Consider using parallel plot structure in novel

Rather than subordinating one plot to other – that is, rather than make one a subplot – why not treat them with equal importance? When two dramatic plots occur at the same time in a story, usually involving different characters but the same theme, you are employing a parallel plot structure.

A novel with such a structure might involve two main characters who each face a different problem to overcome. As they close on solving their individual problems, those efforts bring them toward one another, and their problems increasingly entwine, though they may remain unaware of one another.

There are many variations of parallel plot structures, though they typically involve “two” or more characters. For example, suppose your science fiction story is about an author whose memory of his past life has been wiped clean. As going about his life, he pens a novel about a character who the reader realizes actually is about the author’s life before losing his memory. The “two” characters are the author writing the story and the protagonist of his manuscript – that is the author before and after losing his memory.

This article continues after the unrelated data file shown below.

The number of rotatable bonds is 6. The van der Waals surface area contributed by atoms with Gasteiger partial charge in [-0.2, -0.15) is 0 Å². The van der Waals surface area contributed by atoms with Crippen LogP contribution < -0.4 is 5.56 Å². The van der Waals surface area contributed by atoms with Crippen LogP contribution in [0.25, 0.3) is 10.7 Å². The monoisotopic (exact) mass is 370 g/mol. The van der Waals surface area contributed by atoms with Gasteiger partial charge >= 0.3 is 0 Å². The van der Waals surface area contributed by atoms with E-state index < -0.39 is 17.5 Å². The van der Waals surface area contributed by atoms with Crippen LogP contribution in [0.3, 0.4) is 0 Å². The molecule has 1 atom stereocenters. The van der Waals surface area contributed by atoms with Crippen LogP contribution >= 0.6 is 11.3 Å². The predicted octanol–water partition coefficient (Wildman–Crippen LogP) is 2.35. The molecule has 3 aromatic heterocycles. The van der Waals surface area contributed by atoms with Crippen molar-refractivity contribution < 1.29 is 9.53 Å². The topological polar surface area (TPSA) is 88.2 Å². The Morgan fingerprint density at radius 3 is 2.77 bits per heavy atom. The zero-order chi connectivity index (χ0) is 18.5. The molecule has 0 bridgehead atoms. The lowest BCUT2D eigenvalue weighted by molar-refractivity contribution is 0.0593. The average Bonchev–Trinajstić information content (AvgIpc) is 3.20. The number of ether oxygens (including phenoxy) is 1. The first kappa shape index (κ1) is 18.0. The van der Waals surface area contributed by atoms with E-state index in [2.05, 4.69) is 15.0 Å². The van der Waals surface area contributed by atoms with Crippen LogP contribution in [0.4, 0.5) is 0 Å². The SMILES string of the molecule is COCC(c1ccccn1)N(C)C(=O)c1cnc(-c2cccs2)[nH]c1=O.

Parallel plot structures often appear in science fiction, literary fiction and metafiction. That’s because this technique lends itself to complex explorations of reality and ethical principles, both of which are common themes in those genres.

Despite the great variety and creativity this structure allows for, there are a couple of basic guidelines that should be followed to make the manuscript work:
• Each plot must be able to stand on its own. The author really is writing two (or more) books as both (or all) of the main characters must face conflict as they solve some overarching problem that sets their stories in motion.
• Each plot ought to have some theme or motif that ties them together. The story’s two plots can be set in different eras or locations or one even can be “fiction” while the other is “real.” What connects them is some concept or message (e.g. truth, love, loyalty, etc.) that is explored through two different experiences. Sometimes authors use this plot structure to thematically show that one path is better (or even no better) than the other.
• Each character, if brought together in the plot, should have a logical reason for this meeting to occur. Their meeting or passing must be believable, arising out of their separate stories. If not, the meeting will feel contrived.


My name is Rob Bignell. I’m an affordable, professional editor who runs Inventing Reality Editing Service, which meets the manuscript needs of writers both new and published. I also offer a variety of self-publishing services. During the past decade, I’ve helped more than 300 novelists and nonfiction authors obtain their publishing dreams at reasonable prices. I’m also the author of the 7 Minutes a Day… writing guidebooks, four nonfiction hiking guidebook series, and the literary novel Windmill. Several of my short stories in the literary and science fiction genres also have been published.